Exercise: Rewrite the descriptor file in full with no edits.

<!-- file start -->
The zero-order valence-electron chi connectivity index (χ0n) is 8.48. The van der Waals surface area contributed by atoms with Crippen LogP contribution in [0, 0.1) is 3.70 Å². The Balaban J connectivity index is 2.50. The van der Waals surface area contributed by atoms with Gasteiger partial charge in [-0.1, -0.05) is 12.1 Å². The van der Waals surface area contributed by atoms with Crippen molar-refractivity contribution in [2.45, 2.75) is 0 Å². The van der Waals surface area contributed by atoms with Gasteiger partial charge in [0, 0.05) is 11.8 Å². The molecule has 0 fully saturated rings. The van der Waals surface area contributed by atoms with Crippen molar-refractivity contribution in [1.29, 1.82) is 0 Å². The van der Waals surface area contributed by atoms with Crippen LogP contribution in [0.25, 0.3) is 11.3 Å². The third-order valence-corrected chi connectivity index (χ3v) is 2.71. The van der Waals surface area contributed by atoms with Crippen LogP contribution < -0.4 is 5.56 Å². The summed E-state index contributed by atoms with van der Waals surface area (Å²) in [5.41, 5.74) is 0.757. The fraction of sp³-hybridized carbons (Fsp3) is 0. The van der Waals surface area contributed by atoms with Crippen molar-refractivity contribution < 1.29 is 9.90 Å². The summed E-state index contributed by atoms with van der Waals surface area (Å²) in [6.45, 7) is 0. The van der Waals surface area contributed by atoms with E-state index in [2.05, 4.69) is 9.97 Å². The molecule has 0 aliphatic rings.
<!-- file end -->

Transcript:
The zero-order valence-electron chi connectivity index (χ0n) is 8.48. The van der Waals surface area contributed by atoms with Crippen LogP contribution in [0, 0.1) is 3.70 Å². The Balaban J connectivity index is 2.50. The van der Waals surface area contributed by atoms with Gasteiger partial charge in [-0.1, -0.05) is 12.1 Å². The van der Waals surface area contributed by atoms with Crippen molar-refractivity contribution in [2.45, 2.75) is 0 Å². The van der Waals surface area contributed by atoms with Gasteiger partial charge in [0, 0.05) is 11.8 Å². The molecule has 0 fully saturated rings. The van der Waals surface area contributed by atoms with Crippen molar-refractivity contribution in [1.29, 1.82) is 0 Å². The van der Waals surface area contributed by atoms with Crippen LogP contribution in [0.25, 0.3) is 11.3 Å². The third-order valence-corrected chi connectivity index (χ3v) is 2.71. The van der Waals surface area contributed by atoms with Crippen LogP contribution < -0.4 is 5.56 Å². The summed E-state index contributed by atoms with van der Waals surface area (Å²) in [5.41, 5.74) is 0.757. The fraction of sp³-hybridized carbons (Fsp3) is 0. The van der Waals surface area contributed by atoms with Crippen molar-refractivity contribution < 1.29 is 9.90 Å². The summed E-state index contributed by atoms with van der Waals surface area (Å²) in [6.45, 7) is 0. The van der Waals surface area contributed by atoms with E-state index in [2.05, 4.69) is 9.97 Å². The molecule has 0 aliphatic rings.